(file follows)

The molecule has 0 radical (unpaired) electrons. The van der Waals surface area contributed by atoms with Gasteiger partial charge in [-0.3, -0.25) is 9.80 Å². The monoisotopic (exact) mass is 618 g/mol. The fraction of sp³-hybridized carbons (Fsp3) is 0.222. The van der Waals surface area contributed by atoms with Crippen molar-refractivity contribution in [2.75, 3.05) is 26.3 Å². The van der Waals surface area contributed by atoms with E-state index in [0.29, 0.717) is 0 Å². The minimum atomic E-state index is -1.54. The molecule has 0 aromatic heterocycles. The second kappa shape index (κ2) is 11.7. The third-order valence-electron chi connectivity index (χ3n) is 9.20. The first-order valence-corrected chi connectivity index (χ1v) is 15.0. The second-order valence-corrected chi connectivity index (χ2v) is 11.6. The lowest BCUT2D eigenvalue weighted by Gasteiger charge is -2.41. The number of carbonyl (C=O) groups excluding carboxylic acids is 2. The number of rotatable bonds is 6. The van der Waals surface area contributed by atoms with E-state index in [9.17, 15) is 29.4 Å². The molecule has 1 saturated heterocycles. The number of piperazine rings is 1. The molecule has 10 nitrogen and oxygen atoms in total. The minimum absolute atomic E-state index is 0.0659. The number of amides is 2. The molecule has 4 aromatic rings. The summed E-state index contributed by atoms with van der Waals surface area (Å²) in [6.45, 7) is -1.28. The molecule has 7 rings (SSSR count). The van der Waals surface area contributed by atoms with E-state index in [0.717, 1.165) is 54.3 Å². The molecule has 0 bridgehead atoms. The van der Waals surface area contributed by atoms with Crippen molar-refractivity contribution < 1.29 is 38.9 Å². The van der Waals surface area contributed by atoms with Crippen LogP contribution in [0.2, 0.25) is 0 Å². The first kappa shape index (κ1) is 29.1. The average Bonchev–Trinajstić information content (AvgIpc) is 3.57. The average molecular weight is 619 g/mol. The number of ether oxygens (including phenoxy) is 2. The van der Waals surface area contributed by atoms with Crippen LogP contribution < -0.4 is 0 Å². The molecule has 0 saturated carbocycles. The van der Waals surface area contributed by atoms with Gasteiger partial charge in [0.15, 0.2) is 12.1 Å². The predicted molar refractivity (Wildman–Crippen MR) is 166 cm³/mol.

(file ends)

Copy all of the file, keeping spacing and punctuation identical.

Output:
The molecule has 0 radical (unpaired) electrons. The van der Waals surface area contributed by atoms with Gasteiger partial charge in [-0.3, -0.25) is 9.80 Å². The monoisotopic (exact) mass is 618 g/mol. The fraction of sp³-hybridized carbons (Fsp3) is 0.222. The van der Waals surface area contributed by atoms with Crippen molar-refractivity contribution in [2.75, 3.05) is 26.3 Å². The van der Waals surface area contributed by atoms with E-state index in [0.29, 0.717) is 0 Å². The minimum atomic E-state index is -1.54. The molecule has 0 aromatic heterocycles. The second kappa shape index (κ2) is 11.7. The third-order valence-electron chi connectivity index (χ3n) is 9.20. The first-order valence-corrected chi connectivity index (χ1v) is 15.0. The second-order valence-corrected chi connectivity index (χ2v) is 11.6. The lowest BCUT2D eigenvalue weighted by Gasteiger charge is -2.41. The number of carbonyl (C=O) groups excluding carboxylic acids is 2. The number of rotatable bonds is 6. The van der Waals surface area contributed by atoms with E-state index in [9.17, 15) is 29.4 Å². The molecule has 1 saturated heterocycles. The number of piperazine rings is 1. The molecule has 10 nitrogen and oxygen atoms in total. The minimum absolute atomic E-state index is 0.0659. The number of amides is 2. The molecule has 4 aromatic rings. The summed E-state index contributed by atoms with van der Waals surface area (Å²) in [6.45, 7) is -1.28. The molecule has 7 rings (SSSR count). The van der Waals surface area contributed by atoms with E-state index in [0.717, 1.165) is 54.3 Å². The molecule has 0 bridgehead atoms. The van der Waals surface area contributed by atoms with Crippen molar-refractivity contribution < 1.29 is 38.9 Å². The van der Waals surface area contributed by atoms with Crippen LogP contribution in [0.2, 0.25) is 0 Å². The first kappa shape index (κ1) is 29.1. The average Bonchev–Trinajstić information content (AvgIpc) is 3.57. The average molecular weight is 619 g/mol. The number of ether oxygens (including phenoxy) is 2. The van der Waals surface area contributed by atoms with Crippen LogP contribution < -0.4 is 0 Å². The molecule has 0 saturated carbocycles. The van der Waals surface area contributed by atoms with Gasteiger partial charge in [0.15, 0.2) is 12.1 Å². The predicted molar refractivity (Wildman–Crippen MR) is 166 cm³/mol.